Sehen Sie sich die ersten drei Shows von THE BLACK DAHLIA MURDER an

Je nach Band, wenn altes Filmmaterial ausgegraben wird, kann es zwei Wege gehen: Sie schaudern vor Entsetzen oder sie haben Spaß daran, ihr jüngeres Selbst zu überprüfen, das ihren Weg auf dem Weg zum Heavy-Metal-Ruhm findet. Also bei Filmmaterial von der Death Metal Band Der Schwarze-Dahlien-MordDie ersten Shows von , die jemals online aufgetaucht sind (drei, um genau zu sein), hatten eindeutig Spaß daran und teilten sie tatsächlich in ihren sozialen Netzwerken, damit die Fans sie sich ansehen konnten.

Alle drei Videos wurden am 5. Mai auf dem YouTube-Kanal von Preserving Hardcore hochgeladen. Beschreibungen weisen darauf hin TBDM‘s erste Show fand im April 2001 statt, während die beiden weiteren Shows aus dem Herbst desselben Jahres stammen. Es wurde bestätigt, dass eine der Aufführungen in Michigan stattfindet, und alle drei wurden von jemandem mit Namen gefilmt Justin Schrank. Seine Beziehung zur Band, falls vorhanden, ist unbekannt. Es ist schwer zu sagen, an welchen Orten die Bands gespielt haben und vor welchem ​​Publikum, aber das dritte Video vom Oktober 2001 scheint eher ein richtiger Raum zu sein.

Videos wie dieses zu finden, ist immer ein Vergnügen für Fans, und jeder hat einen Favoriten. Mir persönlich gefällt das Video von Guy Picciotto aus Fugazi Klettern durch einen Basketballkorb während eines Sets, das scheinbar in einer Turnhalle stattfindet.

Sie können den dreien zusehen Mord an der schwarzen Dahlie zeigt unten:

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The Los Angeles Police Department (LAPD) is the police department of the city of Los Angeles, California.

The LAPD has been copiously fictionalized in numerous movies, novels and television shows throughout its history. The department has also been associated with a number of controversies, mainly concerned with racial animosity, police brutality and police corruption.

The radio show Calling All Cars hired LAPD radio dispacher Jesse Rosenquist to be the voice of the dispatcher. Rosenquist was already famous because home radios could tune into early police radio frequencies. As the first police radio dispatcher presented to the public ear, his was the voice that actors went to when called upon for a radio dispatcher role.

The iconic television series Dragnet, with LAPD Detective Joe Friday as the primary character, was the first major media representation of the department. Real LAPD operations inspired Jack Webb to create the series and close cooperation with department officers let him make it as realistic as possible, including authentic police equipment and sound recording on-site at the police station.

Due to Dragnet's popularity, LAPD Chief Parker "became, after J. Edgar Hoover, the most well known and respected law enforcement official in the nation". In the 1960s, when the LAPD under Chief Thomas Reddin expanded its community relations division and began efforts to reach out to the African-American community, Dragnet followed suit with more emphasis on internal affairs and community policing than solving crimes, the show's previous mainstay.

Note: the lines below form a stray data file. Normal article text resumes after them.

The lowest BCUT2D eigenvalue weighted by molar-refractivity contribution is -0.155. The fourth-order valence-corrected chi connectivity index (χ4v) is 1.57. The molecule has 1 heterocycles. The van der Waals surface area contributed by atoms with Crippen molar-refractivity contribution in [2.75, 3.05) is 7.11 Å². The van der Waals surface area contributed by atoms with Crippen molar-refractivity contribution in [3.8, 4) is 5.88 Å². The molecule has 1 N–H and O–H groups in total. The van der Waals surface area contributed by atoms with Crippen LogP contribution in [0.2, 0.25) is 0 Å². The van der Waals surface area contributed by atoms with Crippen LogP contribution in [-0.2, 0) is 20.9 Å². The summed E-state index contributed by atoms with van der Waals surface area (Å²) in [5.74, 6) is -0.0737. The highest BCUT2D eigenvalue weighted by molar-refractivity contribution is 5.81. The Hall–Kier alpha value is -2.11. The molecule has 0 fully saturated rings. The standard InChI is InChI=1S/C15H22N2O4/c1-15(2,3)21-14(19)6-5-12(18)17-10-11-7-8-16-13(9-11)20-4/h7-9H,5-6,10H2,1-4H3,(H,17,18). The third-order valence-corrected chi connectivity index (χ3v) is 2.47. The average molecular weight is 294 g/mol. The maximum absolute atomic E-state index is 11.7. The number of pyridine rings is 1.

Several prominent representations of the LAPD and its officers in television and film include Adam-12, Blue Streak, Blue Thunder, Boomtown, The Closer, Colors, Crash, Columbo, Dark Blue, Die Hard, End of Watch, Heat, Hollywood Homicide, Hunter, Internal Affairs, Jackie Brown, L.A. Confidential, Lakeview Terrace, Law & Order: Los Angeles, Life, Numb3rs, The Shield, Southland, Speed, Street Kings, SWAT, Training Day and the Lethal Weapon, Rush Hour and Terminator film series. The LAPD is also featured in the video games Midnight Club II, Midnight Club: Los Angeles, L.A. Noire and Call of Juarez: The Cartel.

The LAPD has also been the subject of numerous novels. Elizabeth Linington used the department as her backdrop in three different series written under three different names, perhaps the most popular being those novel featuring Det. Lt. Luis Mendoza, who was introduced in the Edgar-nominated Case Pending. Joseph Wambaugh, the son of a Pittsburgh policeman, spent fourteen years in the department, using his background to write novels with authentic fictional depictions of life in the LAPD. Wambaugh also created the Emmy-winning TV anthology series Police Story. Wambaugh was also a major influence on James Ellroy, who wrote several novels about the Department set during the 1940s and 1950s, the most famous of which are probably The Black Dahlia, fictionalizing the LAPD's most famous "cold case", and L.A. Confidential, which was made into a film of the same name. Both the novel and the film chronicled mass-murder and corruption inside and outside the force during the Parker era. Critic Roger Ebert indicates that the film's characters (from the 1950s) "represent the choices ahead for the LAPD": assisting Hollywood limelight, aggressive policing with relaxed ethics, and a "straight arrow" approach.

en.wikipedia.org/wiki/LAPD

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